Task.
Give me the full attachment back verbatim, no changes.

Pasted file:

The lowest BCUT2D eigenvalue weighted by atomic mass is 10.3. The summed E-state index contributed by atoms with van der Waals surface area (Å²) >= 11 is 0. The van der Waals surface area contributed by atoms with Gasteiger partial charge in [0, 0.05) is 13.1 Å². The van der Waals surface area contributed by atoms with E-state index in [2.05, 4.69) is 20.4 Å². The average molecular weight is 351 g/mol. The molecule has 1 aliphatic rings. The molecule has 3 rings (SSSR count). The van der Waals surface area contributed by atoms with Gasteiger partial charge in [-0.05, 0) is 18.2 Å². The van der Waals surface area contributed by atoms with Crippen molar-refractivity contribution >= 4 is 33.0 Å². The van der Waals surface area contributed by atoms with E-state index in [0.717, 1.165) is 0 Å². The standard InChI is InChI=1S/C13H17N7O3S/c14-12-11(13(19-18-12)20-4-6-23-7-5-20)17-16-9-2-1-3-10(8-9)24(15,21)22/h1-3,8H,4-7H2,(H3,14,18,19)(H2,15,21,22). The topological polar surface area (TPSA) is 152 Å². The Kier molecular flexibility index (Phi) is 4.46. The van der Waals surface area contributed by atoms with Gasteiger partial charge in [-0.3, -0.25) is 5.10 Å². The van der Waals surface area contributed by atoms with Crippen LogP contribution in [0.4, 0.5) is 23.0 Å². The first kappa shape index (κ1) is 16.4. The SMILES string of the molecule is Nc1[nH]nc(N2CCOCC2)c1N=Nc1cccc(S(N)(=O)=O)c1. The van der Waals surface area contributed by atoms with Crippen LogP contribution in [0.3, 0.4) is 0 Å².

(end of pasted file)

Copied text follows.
The lowest BCUT2D eigenvalue weighted by atomic mass is 10.3. The summed E-state index contributed by atoms with van der Waals surface area (Å²) >= 11 is 0. The van der Waals surface area contributed by atoms with Gasteiger partial charge in [0, 0.05) is 13.1 Å². The van der Waals surface area contributed by atoms with E-state index in [2.05, 4.69) is 20.4 Å². The average molecular weight is 351 g/mol. The molecule has 1 aliphatic rings. The molecule has 3 rings (SSSR count). The van der Waals surface area contributed by atoms with Gasteiger partial charge in [-0.05, 0) is 18.2 Å². The van der Waals surface area contributed by atoms with Crippen molar-refractivity contribution >= 4 is 33.0 Å². The van der Waals surface area contributed by atoms with E-state index in [0.717, 1.165) is 0 Å². The standard InChI is InChI=1S/C13H17N7O3S/c14-12-11(13(19-18-12)20-4-6-23-7-5-20)17-16-9-2-1-3-10(8-9)24(15,21)22/h1-3,8H,4-7H2,(H3,14,18,19)(H2,15,21,22). The topological polar surface area (TPSA) is 152 Å². The Kier molecular flexibility index (Phi) is 4.46. The van der Waals surface area contributed by atoms with Gasteiger partial charge in [-0.3, -0.25) is 5.10 Å². The van der Waals surface area contributed by atoms with Crippen LogP contribution in [0.4, 0.5) is 23.0 Å². The first kappa shape index (κ1) is 16.4. The SMILES string of the molecule is Nc1[nH]nc(N2CCOCC2)c1N=Nc1cccc(S(N)(=O)=O)c1. The van der Waals surface area contributed by atoms with Crippen LogP contribution in [0.3, 0.4) is 0 Å².